The weekend we were in Istanbul, protesters clashed with Turkish police right around the corner from our hotel. According to several new reports, the protests were due to newly enacted laws restricting Internet usage. I don’t know the history of the current government or the new laws.  I can’t possibly understand what it’s like to live in a country that I only experienced for a few days, but as an American, I believe deeply in the principles of the Constitution.  And I am naturally very sympathetic to anyone who fights for them.

On the last night in Istanbul, I walked down Istiklal Avenue with a colleague, and things seemed to be picking up for more protests that evening.  I saw photojournalists with gas masks, picket signs, and growing crowds of both civilians and police. I was tentative about taking photos based upon some of the reports I’d read from the night below, and we were wise to head back to our hotel before things go very heated, but here are a few shots of what I did capture.

Riot 1 copy
Istanbul Riots Photo #1.  A photojournalist carries two cameras and a gas mask as crowds start to gather and assess the situation.

Riot 2 copyIstanbul Riots Photo #2.  Many people were carrying signs like the one tucked into this man’s backpack.  I was hoping to get a clear shot of one so I could use Google Translate to decipher what it said.  No such luck…

Riot Police
Istanbul Riots Photo #3.  This image was taken with my cell phone right outside our hotel the night before the two images above.  Saturday night’s riots seemed to be much larger and widespread than the activity that took place on Sunday, when the two photos above were snapped.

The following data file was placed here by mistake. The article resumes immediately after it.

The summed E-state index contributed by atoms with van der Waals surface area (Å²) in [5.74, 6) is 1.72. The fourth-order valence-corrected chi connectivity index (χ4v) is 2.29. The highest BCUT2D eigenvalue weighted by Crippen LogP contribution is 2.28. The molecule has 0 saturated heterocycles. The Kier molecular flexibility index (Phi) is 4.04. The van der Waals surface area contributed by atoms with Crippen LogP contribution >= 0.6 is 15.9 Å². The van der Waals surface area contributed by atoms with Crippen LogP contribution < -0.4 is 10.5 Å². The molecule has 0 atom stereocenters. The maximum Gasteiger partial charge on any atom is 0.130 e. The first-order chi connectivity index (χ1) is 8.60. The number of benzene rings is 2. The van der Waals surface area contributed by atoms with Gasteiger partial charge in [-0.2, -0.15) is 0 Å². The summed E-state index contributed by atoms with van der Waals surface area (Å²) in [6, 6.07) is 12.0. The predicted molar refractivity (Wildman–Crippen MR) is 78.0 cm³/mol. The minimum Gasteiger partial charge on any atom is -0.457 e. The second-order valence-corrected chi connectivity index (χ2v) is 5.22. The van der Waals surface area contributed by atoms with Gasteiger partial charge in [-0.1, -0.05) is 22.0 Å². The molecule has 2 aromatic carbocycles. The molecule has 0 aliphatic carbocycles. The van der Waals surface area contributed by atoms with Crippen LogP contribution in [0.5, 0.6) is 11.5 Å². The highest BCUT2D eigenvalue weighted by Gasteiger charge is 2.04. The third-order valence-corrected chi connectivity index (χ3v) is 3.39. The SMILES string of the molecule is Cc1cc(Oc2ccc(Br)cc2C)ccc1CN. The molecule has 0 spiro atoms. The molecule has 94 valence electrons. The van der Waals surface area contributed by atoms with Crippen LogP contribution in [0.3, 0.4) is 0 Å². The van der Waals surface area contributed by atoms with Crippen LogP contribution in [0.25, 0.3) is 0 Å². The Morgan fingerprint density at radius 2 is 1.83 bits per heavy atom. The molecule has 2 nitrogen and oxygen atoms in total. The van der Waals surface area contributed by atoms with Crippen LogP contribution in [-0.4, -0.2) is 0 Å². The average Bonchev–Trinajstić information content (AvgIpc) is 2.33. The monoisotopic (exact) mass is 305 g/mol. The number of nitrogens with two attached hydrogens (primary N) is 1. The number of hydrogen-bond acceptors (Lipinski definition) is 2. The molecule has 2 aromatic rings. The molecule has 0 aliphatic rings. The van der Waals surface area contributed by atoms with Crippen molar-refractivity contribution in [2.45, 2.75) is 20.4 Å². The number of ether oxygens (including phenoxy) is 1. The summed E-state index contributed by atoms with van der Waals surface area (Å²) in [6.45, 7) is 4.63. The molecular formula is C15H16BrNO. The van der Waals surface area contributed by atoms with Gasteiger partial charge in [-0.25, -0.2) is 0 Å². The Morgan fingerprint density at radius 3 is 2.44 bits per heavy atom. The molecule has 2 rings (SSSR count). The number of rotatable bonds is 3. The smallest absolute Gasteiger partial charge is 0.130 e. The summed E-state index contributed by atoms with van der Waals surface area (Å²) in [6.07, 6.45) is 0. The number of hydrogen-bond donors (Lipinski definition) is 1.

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Join the conversation! 2 Comments

  1. Interesting series. I also tend to sympathise for those who fight for their rights. Seems a bit scary though, to experience those riots so close to your hotel.

    Reply
    • Despite how close it was to us, I never really felt scared. In an odd way, I felt comforted to know they were fighting for democracy. When I was teenager living in Europe in the 1980s we encountered a few anti-American protests and those were much scarier to me, because I didn’t want a mob hating me for what they thought of my country. I would hope that each person gets a chance to stand on their own as a human being instead. If that makes any sense…

      Reply

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About Shutterbug Sage

While everyone can benefit from travel, not everyone is in a position to travel the world for a living. EverydayWanderer.com is a blog for people with wanderlust AND a real life.

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City, One Thing, Three Ways, People, Photography, Travel

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